C&C Group could be making more drinks in the UK post-Brexit

The owner of Tennent’s lager and Magners cider, C&C Group, has announced that it could be producing products for several European drinks companies at its Glasgow brewery post-Brexit.

As reported by Reuters, the Irish drinks group, which bought Matthew Clark and Bibendum earlier this year, is in advanced talks with producers in mainland Europe to manufacture products for them at its Glasgow brewery once Britain leaves the EU.

C&C Group chief executive Stephen Glancey told the news site that Brexit presented some opportunities for the company.

“You’ve got other manufacturers coming to us and saying ‘can you manufacture for us in the UK’? … The discussions are reasonably meaningful,” he said.

“We would be reasonably confident that we’ll pick up some volumes over the next two or three years at Wellpark (plant) in Glasgow, partly because of Brexit and partly because of the decline of sterling”.

Speaking of company plans should there be a ‘hard Brexit’, Glancey added: “We would pre-manufacture in the (Irish) Republic, so we’ve got liquid stock that would see us through two years,” Glancey said.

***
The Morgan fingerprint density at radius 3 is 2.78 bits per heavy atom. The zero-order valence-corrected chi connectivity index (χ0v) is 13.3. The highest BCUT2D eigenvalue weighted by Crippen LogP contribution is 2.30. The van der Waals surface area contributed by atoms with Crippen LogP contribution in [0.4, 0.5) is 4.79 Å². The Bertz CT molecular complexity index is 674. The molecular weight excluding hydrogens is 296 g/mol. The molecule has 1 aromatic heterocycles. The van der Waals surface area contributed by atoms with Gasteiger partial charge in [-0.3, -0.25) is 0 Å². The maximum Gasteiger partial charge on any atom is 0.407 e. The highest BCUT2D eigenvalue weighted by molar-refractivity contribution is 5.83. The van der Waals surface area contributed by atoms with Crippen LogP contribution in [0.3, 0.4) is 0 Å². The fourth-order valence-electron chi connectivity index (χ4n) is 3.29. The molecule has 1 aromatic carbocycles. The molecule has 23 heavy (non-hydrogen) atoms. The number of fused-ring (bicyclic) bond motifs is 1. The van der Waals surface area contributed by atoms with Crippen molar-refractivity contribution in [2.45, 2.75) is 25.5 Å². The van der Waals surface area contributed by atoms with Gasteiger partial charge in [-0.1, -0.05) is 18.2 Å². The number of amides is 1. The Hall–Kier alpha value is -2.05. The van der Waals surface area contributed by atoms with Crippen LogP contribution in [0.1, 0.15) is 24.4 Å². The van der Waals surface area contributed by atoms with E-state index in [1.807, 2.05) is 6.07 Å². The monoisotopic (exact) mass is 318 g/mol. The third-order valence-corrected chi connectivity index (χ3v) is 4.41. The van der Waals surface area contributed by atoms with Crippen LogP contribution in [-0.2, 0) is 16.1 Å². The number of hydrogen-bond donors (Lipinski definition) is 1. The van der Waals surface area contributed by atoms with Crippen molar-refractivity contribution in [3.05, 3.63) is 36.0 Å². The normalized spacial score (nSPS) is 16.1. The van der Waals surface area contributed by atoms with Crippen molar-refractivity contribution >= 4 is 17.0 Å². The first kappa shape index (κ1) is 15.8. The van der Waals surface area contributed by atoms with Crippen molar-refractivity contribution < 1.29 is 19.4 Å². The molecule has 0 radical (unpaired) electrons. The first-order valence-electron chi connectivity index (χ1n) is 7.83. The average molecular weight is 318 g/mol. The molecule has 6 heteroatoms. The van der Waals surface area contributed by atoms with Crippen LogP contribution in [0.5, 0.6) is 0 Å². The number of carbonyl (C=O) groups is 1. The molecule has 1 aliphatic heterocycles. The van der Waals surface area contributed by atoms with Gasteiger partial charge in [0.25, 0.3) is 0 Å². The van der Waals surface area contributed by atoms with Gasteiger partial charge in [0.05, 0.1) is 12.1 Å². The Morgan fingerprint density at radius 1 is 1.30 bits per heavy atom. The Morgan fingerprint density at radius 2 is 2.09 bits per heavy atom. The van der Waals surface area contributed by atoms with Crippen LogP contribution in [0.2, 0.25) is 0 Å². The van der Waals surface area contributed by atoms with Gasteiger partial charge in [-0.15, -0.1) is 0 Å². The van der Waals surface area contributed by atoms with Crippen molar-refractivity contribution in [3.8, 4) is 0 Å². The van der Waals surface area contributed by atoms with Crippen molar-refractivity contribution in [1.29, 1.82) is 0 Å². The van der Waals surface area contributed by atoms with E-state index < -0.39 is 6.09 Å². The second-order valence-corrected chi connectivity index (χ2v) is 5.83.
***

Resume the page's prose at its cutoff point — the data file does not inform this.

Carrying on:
“We’d package that and get it over to the UK so that we can keep Magners flowing through Cheltenham (horse racing festival) and right through the summer, so there is no immediate risk there”.

Glancey’s comments follow the release of the company’s half year results which saw revenue growth of 186% to reach €838.7m and operating profit up 16% to €58.4m for the six months ending 31 August.

This includes the first contribution from Matthew Clark Bibendum, which C&C bought in April, while the group’s core business revenue netted over €309m, up 6.4%.

In the half year statement, Glancey said of the acquisition of Matthew Clark Bibendum (plus other subsidiaries in Conviviality’s wholesale arm): “Since the acquisition of Matthew Clark and Bibendum our absolute focus has been the stabilisation of the businesses.

“By the end of September we settled £129m of monies owed to suppliers, paid taxes owed of £31m and collected £146m of monies due from customers”.

Further investment

Glancey also revealed that the company would be investing heavily in its Five Lamps Irish craft beer brand.

In the company’s half year results, the Dublin-based beer brand performed well, increasing revenues by 50%. Glancey told the Irish Examiner that C&C would be investing in a new brewery for the brand in the next three or four months.

Its also expected that the company will be spending between €1m to €2m on increasing cider production at its site in Co Tipperary.

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